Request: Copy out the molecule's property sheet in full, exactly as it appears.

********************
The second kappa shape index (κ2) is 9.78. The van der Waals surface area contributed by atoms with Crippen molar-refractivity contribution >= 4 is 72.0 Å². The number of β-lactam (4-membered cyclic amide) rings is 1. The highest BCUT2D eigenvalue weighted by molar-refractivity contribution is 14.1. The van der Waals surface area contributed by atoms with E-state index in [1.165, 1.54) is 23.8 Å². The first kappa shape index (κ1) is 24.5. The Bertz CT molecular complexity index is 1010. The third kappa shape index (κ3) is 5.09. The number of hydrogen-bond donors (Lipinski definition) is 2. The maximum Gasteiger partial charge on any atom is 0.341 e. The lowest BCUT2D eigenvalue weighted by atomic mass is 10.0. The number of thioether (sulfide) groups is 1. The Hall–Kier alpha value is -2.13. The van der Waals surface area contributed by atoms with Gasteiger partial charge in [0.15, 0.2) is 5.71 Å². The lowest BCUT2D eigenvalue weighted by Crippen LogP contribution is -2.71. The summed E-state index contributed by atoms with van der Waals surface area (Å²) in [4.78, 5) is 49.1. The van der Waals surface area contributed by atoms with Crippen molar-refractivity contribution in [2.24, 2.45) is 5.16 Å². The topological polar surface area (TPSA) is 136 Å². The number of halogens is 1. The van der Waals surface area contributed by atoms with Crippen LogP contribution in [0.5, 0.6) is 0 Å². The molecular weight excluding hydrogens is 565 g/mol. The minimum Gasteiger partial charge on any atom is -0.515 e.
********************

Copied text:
The second kappa shape index (κ2) is 9.78. The van der Waals surface area contributed by atoms with Crippen molar-refractivity contribution >= 4 is 72.0 Å². The number of β-lactam (4-membered cyclic amide) rings is 1. The highest BCUT2D eigenvalue weighted by molar-refractivity contribution is 14.1. The van der Waals surface area contributed by atoms with E-state index in [1.165, 1.54) is 23.8 Å². The first kappa shape index (κ1) is 24.5. The Bertz CT molecular complexity index is 1010. The third kappa shape index (κ3) is 5.09. The number of hydrogen-bond donors (Lipinski definition) is 2. The maximum Gasteiger partial charge on any atom is 0.341 e. The lowest BCUT2D eigenvalue weighted by atomic mass is 10.0. The number of thioether (sulfide) groups is 1. The Hall–Kier alpha value is -2.13. The van der Waals surface area contributed by atoms with Gasteiger partial charge in [0.15, 0.2) is 5.71 Å². The lowest BCUT2D eigenvalue weighted by Crippen LogP contribution is -2.71. The summed E-state index contributed by atoms with van der Waals surface area (Å²) in [4.78, 5) is 49.1. The van der Waals surface area contributed by atoms with Crippen molar-refractivity contribution in [2.24, 2.45) is 5.16 Å². The topological polar surface area (TPSA) is 136 Å². The number of halogens is 1. The van der Waals surface area contributed by atoms with Crippen LogP contribution in [0.5, 0.6) is 0 Å². The molecular weight excluding hydrogens is 565 g/mol. The minimum Gasteiger partial charge on any atom is -0.515 e.